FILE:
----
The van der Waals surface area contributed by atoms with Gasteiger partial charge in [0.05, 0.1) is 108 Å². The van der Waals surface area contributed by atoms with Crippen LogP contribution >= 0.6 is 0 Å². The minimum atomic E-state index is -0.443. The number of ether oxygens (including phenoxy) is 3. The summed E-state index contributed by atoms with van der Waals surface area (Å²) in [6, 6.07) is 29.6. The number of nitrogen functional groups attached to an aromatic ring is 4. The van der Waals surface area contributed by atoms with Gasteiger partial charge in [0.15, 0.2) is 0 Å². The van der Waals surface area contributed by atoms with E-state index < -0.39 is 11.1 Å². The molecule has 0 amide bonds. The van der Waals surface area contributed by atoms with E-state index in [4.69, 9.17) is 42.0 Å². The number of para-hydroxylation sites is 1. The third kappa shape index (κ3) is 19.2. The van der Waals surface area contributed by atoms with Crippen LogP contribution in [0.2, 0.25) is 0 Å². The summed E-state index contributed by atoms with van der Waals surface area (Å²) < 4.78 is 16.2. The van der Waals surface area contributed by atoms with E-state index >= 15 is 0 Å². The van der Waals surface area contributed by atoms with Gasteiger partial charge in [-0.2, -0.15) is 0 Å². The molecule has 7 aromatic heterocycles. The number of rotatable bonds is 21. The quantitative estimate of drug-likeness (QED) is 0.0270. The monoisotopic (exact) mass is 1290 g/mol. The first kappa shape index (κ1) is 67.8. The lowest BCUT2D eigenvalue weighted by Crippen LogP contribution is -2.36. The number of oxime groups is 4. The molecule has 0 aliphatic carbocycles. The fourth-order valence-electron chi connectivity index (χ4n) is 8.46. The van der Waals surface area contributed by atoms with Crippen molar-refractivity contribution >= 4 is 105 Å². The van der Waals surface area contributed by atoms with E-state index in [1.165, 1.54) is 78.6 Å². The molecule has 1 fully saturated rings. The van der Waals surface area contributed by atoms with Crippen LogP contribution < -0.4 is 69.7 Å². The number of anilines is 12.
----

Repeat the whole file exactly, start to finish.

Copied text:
The van der Waals surface area contributed by atoms with Gasteiger partial charge in [0.05, 0.1) is 108 Å². The van der Waals surface area contributed by atoms with Crippen LogP contribution >= 0.6 is 0 Å². The minimum atomic E-state index is -0.443. The number of ether oxygens (including phenoxy) is 3. The summed E-state index contributed by atoms with van der Waals surface area (Å²) in [6, 6.07) is 29.6. The number of nitrogen functional groups attached to an aromatic ring is 4. The van der Waals surface area contributed by atoms with Gasteiger partial charge in [0.15, 0.2) is 0 Å². The van der Waals surface area contributed by atoms with E-state index < -0.39 is 11.1 Å². The molecule has 0 amide bonds. The van der Waals surface area contributed by atoms with E-state index in [4.69, 9.17) is 42.0 Å². The number of para-hydroxylation sites is 1. The third kappa shape index (κ3) is 19.2. The van der Waals surface area contributed by atoms with Crippen LogP contribution in [0.2, 0.25) is 0 Å². The summed E-state index contributed by atoms with van der Waals surface area (Å²) < 4.78 is 16.2. The van der Waals surface area contributed by atoms with E-state index >= 15 is 0 Å². The van der Waals surface area contributed by atoms with Gasteiger partial charge in [-0.2, -0.15) is 0 Å². The molecule has 7 aromatic heterocycles. The number of rotatable bonds is 21. The quantitative estimate of drug-likeness (QED) is 0.0270. The monoisotopic (exact) mass is 1290 g/mol. The first kappa shape index (κ1) is 67.8. The lowest BCUT2D eigenvalue weighted by Crippen LogP contribution is -2.36. The number of oxime groups is 4. The molecule has 0 aliphatic carbocycles. The fourth-order valence-electron chi connectivity index (χ4n) is 8.46. The van der Waals surface area contributed by atoms with Crippen molar-refractivity contribution >= 4 is 105 Å². The van der Waals surface area contributed by atoms with E-state index in [1.165, 1.54) is 78.6 Å². The molecule has 1 fully saturated rings. The van der Waals surface area contributed by atoms with Crippen LogP contribution < -0.4 is 69.7 Å². The number of anilines is 12.